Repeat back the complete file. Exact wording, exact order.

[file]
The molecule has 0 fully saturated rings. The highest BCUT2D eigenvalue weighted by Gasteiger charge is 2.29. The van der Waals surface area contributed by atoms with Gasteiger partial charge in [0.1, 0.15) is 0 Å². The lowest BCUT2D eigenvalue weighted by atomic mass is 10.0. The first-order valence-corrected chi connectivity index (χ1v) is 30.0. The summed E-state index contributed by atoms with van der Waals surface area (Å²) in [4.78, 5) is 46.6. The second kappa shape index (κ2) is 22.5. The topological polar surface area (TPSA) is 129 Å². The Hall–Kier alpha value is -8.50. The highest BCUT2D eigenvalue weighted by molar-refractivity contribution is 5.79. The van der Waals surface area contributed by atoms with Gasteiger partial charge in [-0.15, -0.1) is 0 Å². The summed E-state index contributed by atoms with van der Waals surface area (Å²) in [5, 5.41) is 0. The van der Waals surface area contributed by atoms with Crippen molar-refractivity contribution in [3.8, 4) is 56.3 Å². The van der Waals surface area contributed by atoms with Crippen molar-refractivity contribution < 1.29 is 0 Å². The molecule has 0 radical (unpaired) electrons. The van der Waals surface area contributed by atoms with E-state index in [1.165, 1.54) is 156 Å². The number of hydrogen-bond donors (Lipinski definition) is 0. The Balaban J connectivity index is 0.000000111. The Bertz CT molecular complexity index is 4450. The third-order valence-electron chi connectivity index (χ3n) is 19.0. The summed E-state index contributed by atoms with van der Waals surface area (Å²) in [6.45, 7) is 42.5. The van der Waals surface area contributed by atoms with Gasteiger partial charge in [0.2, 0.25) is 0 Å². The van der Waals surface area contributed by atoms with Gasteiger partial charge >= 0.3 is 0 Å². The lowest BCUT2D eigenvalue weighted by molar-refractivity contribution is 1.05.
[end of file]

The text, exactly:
The molecule has 0 fully saturated rings. The highest BCUT2D eigenvalue weighted by Gasteiger charge is 2.29. The van der Waals surface area contributed by atoms with Gasteiger partial charge in [0.1, 0.15) is 0 Å². The lowest BCUT2D eigenvalue weighted by atomic mass is 10.0. The first-order valence-corrected chi connectivity index (χ1v) is 30.0. The summed E-state index contributed by atoms with van der Waals surface area (Å²) in [4.78, 5) is 46.6. The second kappa shape index (κ2) is 22.5. The topological polar surface area (TPSA) is 129 Å². The Hall–Kier alpha value is -8.50. The highest BCUT2D eigenvalue weighted by molar-refractivity contribution is 5.79. The van der Waals surface area contributed by atoms with Gasteiger partial charge in [-0.15, -0.1) is 0 Å². The summed E-state index contributed by atoms with van der Waals surface area (Å²) in [5, 5.41) is 0. The van der Waals surface area contributed by atoms with Crippen molar-refractivity contribution in [3.8, 4) is 56.3 Å². The van der Waals surface area contributed by atoms with Crippen molar-refractivity contribution < 1.29 is 0 Å². The molecule has 0 radical (unpaired) electrons. The van der Waals surface area contributed by atoms with E-state index in [1.165, 1.54) is 156 Å². The number of hydrogen-bond donors (Lipinski definition) is 0. The Balaban J connectivity index is 0.000000111. The Bertz CT molecular complexity index is 4450. The third-order valence-electron chi connectivity index (χ3n) is 19.0. The summed E-state index contributed by atoms with van der Waals surface area (Å²) in [6.45, 7) is 42.5. The van der Waals surface area contributed by atoms with Gasteiger partial charge in [0.2, 0.25) is 0 Å². The van der Waals surface area contributed by atoms with Gasteiger partial charge >= 0.3 is 0 Å². The lowest BCUT2D eigenvalue weighted by molar-refractivity contribution is 1.05.